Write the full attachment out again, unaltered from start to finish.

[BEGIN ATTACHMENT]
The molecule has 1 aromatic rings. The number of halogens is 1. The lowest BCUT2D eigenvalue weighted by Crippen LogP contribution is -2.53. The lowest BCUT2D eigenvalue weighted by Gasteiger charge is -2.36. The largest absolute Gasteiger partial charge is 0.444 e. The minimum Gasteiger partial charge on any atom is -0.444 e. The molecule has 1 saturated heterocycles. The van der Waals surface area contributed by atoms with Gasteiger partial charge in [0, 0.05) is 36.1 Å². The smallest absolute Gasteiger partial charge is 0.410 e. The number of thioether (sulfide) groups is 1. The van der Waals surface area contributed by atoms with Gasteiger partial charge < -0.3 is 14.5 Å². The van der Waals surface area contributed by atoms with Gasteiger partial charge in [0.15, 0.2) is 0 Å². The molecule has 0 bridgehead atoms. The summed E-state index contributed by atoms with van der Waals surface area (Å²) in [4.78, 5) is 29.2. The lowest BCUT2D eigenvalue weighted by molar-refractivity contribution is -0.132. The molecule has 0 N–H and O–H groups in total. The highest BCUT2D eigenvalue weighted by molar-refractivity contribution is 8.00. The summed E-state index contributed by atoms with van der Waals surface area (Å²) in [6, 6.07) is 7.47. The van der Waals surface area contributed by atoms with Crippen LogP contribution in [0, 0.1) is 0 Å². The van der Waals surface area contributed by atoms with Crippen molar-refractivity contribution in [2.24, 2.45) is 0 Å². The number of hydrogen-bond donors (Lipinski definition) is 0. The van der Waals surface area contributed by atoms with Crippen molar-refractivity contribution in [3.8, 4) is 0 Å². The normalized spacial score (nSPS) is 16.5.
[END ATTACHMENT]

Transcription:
The molecule has 1 aromatic rings. The number of halogens is 1. The lowest BCUT2D eigenvalue weighted by Crippen LogP contribution is -2.53. The lowest BCUT2D eigenvalue weighted by Gasteiger charge is -2.36. The largest absolute Gasteiger partial charge is 0.444 e. The minimum Gasteiger partial charge on any atom is -0.444 e. The molecule has 1 saturated heterocycles. The van der Waals surface area contributed by atoms with Gasteiger partial charge in [0, 0.05) is 36.1 Å². The smallest absolute Gasteiger partial charge is 0.410 e. The number of thioether (sulfide) groups is 1. The van der Waals surface area contributed by atoms with Gasteiger partial charge < -0.3 is 14.5 Å². The van der Waals surface area contributed by atoms with Gasteiger partial charge in [0.15, 0.2) is 0 Å². The molecule has 0 bridgehead atoms. The summed E-state index contributed by atoms with van der Waals surface area (Å²) in [4.78, 5) is 29.2. The lowest BCUT2D eigenvalue weighted by molar-refractivity contribution is -0.132. The molecule has 0 N–H and O–H groups in total. The highest BCUT2D eigenvalue weighted by molar-refractivity contribution is 8.00. The summed E-state index contributed by atoms with van der Waals surface area (Å²) in [6, 6.07) is 7.47. The van der Waals surface area contributed by atoms with Crippen LogP contribution in [0, 0.1) is 0 Å². The van der Waals surface area contributed by atoms with Crippen molar-refractivity contribution in [2.24, 2.45) is 0 Å². The number of hydrogen-bond donors (Lipinski definition) is 0. The van der Waals surface area contributed by atoms with Crippen molar-refractivity contribution in [3.8, 4) is 0 Å². The normalized spacial score (nSPS) is 16.5.